Aspiring farmers have a unique opportunity to gain hands-on experience and learn about farming through the Young Agrarians Apprenticeship Program.

Open to participants from both rural and urban backgrounds, the program matches apprentices who have an interest in learning about farming with mentor farms. There are 35 mentor farms and 31 apprentices involved in this year’s program, which spans the three Prairie provinces. The Young Agrarians program is still accepting applications for apprentices for select farms.

“We see the program as an entry point into farming for young people who think that they want to be farmers,” explains Kolby Peterson, Young Agrarians Alberta apprenticeship coordinator. “Many who apply are pretty sure that farming is their career path or vocation, but they might not be ready yet to manage a farm, buy a farm, or start their own farm business.Young Agrarians apprenticeship program

“The apprenticeship program helps solidify their conviction that this is the direction that they want to go in. There are a few who realize that farming is maybe not their wheelhouse, but the program gives them the skills and perspective to help make that decision.”

One of the most important things, said Peterson, is that apprentices gain a community and  network of mentors and aspiring farmers who are alongside them for the journey.

Making a match

Each year, the Young Agrarians creates a list of approved mentor farmers. Mentor farmers must meet a number of criteria, including having five years of farming experience, practicing regenerative farming, and having the desire and time to teach and mentor an apprentice. All participating farms are subject to a site visit and must have Workers Compensation Insurance.

People who are interested in the apprenticeship side need to complete an application process, which includes submitting a short essay on their vision for regenerative agriculture and an interview.  Successful apprentices then apply to work at the mentor farms. The mentors conduct interviews and select the apprentice they feel is the right fit for their farm.

“Most apprentices start their positions in late April or early May,” said Peterson. “Their curriculum is agreed upon and carried out mostly through their experience on their farm. The day in and day out activities, where they receive the bulk of the mentoring and learning, happen on the ground on their farm.”

Most apprenticeships last eight to 12 months—with the apprentice being fully immersed in all aspects of the farm business—such as caring for soil, pasture and livestock, farm direct marketing, and using sustainable practices for cereal, grain and vegetables.Young Agrarians apprenticeship program

In addition to the on-farm, hands-on learning, apprentices also receive supplementary online education in the form of webinars and events, and participate in farm tours. Peterson said that once a month the coordinators and apprentices tour mentor farms to encourage learning and community building.

“We tour a cluster of farms, sharing a geographical area together. They get to see what different operations look like and how different scales of farms work and work flow—and kind of give them fodder to think about how other farms work.”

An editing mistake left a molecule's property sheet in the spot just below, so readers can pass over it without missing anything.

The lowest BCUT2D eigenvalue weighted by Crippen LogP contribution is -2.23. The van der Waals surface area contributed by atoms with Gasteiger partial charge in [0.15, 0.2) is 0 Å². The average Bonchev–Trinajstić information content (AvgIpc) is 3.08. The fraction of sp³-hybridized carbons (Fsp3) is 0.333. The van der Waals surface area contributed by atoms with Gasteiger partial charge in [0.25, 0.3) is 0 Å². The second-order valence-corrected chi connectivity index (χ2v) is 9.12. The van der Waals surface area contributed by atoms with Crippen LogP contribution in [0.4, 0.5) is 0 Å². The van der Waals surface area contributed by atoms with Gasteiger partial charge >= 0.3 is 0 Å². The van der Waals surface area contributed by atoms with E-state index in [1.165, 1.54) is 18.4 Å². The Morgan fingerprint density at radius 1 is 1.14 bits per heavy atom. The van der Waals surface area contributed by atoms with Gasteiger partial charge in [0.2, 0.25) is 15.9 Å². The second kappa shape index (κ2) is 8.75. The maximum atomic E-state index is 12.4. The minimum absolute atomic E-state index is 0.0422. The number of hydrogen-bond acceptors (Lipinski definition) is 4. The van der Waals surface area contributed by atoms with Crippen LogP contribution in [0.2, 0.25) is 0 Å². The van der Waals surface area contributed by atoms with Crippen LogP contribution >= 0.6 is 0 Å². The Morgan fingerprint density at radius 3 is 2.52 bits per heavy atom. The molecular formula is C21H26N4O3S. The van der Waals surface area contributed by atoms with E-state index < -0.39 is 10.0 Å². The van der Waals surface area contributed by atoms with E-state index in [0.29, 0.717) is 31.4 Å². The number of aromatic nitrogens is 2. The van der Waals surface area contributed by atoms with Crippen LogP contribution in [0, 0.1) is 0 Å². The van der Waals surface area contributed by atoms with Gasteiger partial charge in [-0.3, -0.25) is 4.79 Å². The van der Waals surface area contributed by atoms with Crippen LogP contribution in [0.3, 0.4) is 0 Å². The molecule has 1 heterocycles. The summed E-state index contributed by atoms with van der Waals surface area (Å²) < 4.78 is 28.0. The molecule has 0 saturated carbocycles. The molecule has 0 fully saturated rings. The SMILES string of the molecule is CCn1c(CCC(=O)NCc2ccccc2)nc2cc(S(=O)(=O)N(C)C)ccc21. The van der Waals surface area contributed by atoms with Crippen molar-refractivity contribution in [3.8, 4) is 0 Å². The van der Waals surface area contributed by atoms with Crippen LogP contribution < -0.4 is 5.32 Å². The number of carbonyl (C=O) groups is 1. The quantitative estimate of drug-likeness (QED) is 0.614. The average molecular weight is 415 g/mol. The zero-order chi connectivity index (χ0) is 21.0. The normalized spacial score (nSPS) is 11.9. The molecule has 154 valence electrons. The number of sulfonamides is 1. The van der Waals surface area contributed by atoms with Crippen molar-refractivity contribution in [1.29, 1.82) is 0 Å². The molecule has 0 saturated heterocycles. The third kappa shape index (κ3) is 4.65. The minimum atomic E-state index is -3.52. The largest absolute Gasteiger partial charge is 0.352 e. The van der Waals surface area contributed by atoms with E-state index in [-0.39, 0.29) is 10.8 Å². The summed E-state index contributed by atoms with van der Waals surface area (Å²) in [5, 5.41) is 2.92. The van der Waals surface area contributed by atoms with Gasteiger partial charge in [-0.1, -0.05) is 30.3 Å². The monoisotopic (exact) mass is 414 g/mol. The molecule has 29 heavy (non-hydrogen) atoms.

A diversity of farms

The mentor farms are varied and the farmers themselves have diverse expertise and skill sets. Mentor farmers recognize the connectedness of the land and people and represent the principles of regenerative agriculture.

“This year we have an amazing diversity of farmers,” said Peterson, with “everything from organic grain farmers, livestock, mixed livestock, market gardens, and apiaries. There are plenty of opportunities if apprentices are just into vegetables; there are some that are solely vegetables or market gardens. We have some flower farmers; we have some dairies.

“If you can think of it, we probably have a farm that has it.”

All farms involved in the program follow the principles of regenerative agriculture, which include minimizing or eliminating tillage, protecting and covering the soil, maintaining living roots in the soil, increasing biodiversity and integrating livestock.

Preparing for the next generation

Canada’s 2021 Census of Agriculture pegs the average age of Canadian farmers at 56, while the median age is 58 years. This means there is the potential that a number of farmers will retire in the near future.

“We have a lot of retiring farmers. It’s not just in Canada; this is a trend happening all over the world. (These farmers) are going to retire in the next 10 years or so and we don’t have a lot of successors,” said Peterson, adding that a recent survey indicated that 74 per cent of farmers say that they will be selling their land in the next 10 years.

“That’s a huge land transfer that’s going to take place.”

Peterson said the Young Agrarians is trying to do its part to help equip young people to be ready to take over the land and to be ready to manage and steward it responsibly.

“We will need this new crop of farmers, so to speak. This program is … helping people who are thinking about this or aspiring to do this to able to find a place to land and get their feet on the ground.”

More information on the Young Agrarian Apprenticeship Program, including application forms, can be found on the Young Agrarian website at